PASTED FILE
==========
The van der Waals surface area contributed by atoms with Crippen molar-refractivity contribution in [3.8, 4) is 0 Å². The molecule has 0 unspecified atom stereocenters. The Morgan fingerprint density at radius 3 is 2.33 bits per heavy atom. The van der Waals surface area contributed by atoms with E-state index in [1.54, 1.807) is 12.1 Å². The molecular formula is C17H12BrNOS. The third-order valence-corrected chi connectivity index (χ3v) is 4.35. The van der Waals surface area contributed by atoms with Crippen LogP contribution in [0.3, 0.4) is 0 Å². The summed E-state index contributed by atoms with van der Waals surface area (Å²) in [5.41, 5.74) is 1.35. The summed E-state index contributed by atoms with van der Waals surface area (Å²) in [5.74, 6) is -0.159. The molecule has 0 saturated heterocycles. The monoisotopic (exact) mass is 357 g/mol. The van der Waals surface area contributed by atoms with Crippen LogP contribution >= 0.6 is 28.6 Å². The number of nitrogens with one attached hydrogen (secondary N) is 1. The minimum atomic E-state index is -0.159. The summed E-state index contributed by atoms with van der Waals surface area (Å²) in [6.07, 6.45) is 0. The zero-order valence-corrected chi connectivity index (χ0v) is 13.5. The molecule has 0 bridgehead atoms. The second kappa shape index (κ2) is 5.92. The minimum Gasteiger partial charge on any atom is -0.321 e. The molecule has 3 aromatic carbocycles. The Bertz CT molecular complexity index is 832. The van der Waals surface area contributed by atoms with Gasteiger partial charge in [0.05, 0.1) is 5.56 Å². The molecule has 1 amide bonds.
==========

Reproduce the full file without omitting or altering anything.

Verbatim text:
The van der Waals surface area contributed by atoms with Crippen molar-refractivity contribution in [3.8, 4) is 0 Å². The molecule has 0 unspecified atom stereocenters. The Morgan fingerprint density at radius 3 is 2.33 bits per heavy atom. The van der Waals surface area contributed by atoms with E-state index in [1.54, 1.807) is 12.1 Å². The molecular formula is C17H12BrNOS. The third-order valence-corrected chi connectivity index (χ3v) is 4.35. The van der Waals surface area contributed by atoms with Crippen LogP contribution in [0.3, 0.4) is 0 Å². The summed E-state index contributed by atoms with van der Waals surface area (Å²) in [5.41, 5.74) is 1.35. The summed E-state index contributed by atoms with van der Waals surface area (Å²) in [5.74, 6) is -0.159. The molecule has 0 saturated heterocycles. The monoisotopic (exact) mass is 357 g/mol. The van der Waals surface area contributed by atoms with Crippen LogP contribution >= 0.6 is 28.6 Å². The number of nitrogens with one attached hydrogen (secondary N) is 1. The minimum atomic E-state index is -0.159. The summed E-state index contributed by atoms with van der Waals surface area (Å²) in [6.07, 6.45) is 0. The zero-order valence-corrected chi connectivity index (χ0v) is 13.5. The molecule has 0 bridgehead atoms. The second kappa shape index (κ2) is 5.92. The minimum Gasteiger partial charge on any atom is -0.321 e. The molecule has 3 aromatic carbocycles. The Bertz CT molecular complexity index is 832. The van der Waals surface area contributed by atoms with Gasteiger partial charge in [0.05, 0.1) is 5.56 Å². The molecule has 1 amide bonds.